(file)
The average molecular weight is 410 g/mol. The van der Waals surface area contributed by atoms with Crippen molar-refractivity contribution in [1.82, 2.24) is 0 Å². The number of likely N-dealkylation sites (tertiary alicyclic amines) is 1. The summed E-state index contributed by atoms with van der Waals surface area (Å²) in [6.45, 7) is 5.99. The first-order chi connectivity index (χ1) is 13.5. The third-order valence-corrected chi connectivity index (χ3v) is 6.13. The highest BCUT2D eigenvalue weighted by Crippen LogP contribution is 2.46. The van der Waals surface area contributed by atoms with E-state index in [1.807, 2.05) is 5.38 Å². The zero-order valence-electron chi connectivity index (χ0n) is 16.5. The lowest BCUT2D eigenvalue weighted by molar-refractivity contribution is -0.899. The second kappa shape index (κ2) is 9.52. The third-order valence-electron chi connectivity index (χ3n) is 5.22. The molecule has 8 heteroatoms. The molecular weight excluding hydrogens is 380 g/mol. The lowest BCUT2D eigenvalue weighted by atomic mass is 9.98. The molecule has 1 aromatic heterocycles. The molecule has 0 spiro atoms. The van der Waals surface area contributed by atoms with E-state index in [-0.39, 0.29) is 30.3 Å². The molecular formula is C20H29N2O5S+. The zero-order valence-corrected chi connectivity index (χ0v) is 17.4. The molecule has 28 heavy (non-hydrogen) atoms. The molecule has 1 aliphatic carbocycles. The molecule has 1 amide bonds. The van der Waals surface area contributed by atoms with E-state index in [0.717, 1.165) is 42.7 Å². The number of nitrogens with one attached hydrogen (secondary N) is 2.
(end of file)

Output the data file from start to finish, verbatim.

The average molecular weight is 410 g/mol. The van der Waals surface area contributed by atoms with Crippen molar-refractivity contribution in [1.82, 2.24) is 0 Å². The number of likely N-dealkylation sites (tertiary alicyclic amines) is 1. The summed E-state index contributed by atoms with van der Waals surface area (Å²) in [6.45, 7) is 5.99. The first-order chi connectivity index (χ1) is 13.5. The third-order valence-corrected chi connectivity index (χ3v) is 6.13. The highest BCUT2D eigenvalue weighted by Crippen LogP contribution is 2.46. The van der Waals surface area contributed by atoms with E-state index in [1.807, 2.05) is 5.38 Å². The zero-order valence-electron chi connectivity index (χ0n) is 16.5. The lowest BCUT2D eigenvalue weighted by molar-refractivity contribution is -0.899. The second kappa shape index (κ2) is 9.52. The third-order valence-electron chi connectivity index (χ3n) is 5.22. The molecule has 8 heteroatoms. The molecular weight excluding hydrogens is 380 g/mol. The lowest BCUT2D eigenvalue weighted by atomic mass is 9.98. The molecule has 1 aromatic heterocycles. The molecule has 0 spiro atoms. The van der Waals surface area contributed by atoms with E-state index in [-0.39, 0.29) is 30.3 Å². The molecular formula is C20H29N2O5S+. The zero-order valence-corrected chi connectivity index (χ0v) is 17.4. The molecule has 28 heavy (non-hydrogen) atoms. The molecule has 1 aliphatic carbocycles. The molecule has 1 amide bonds. The van der Waals surface area contributed by atoms with E-state index in [0.717, 1.165) is 42.7 Å². The number of nitrogens with one attached hydrogen (secondary N) is 2.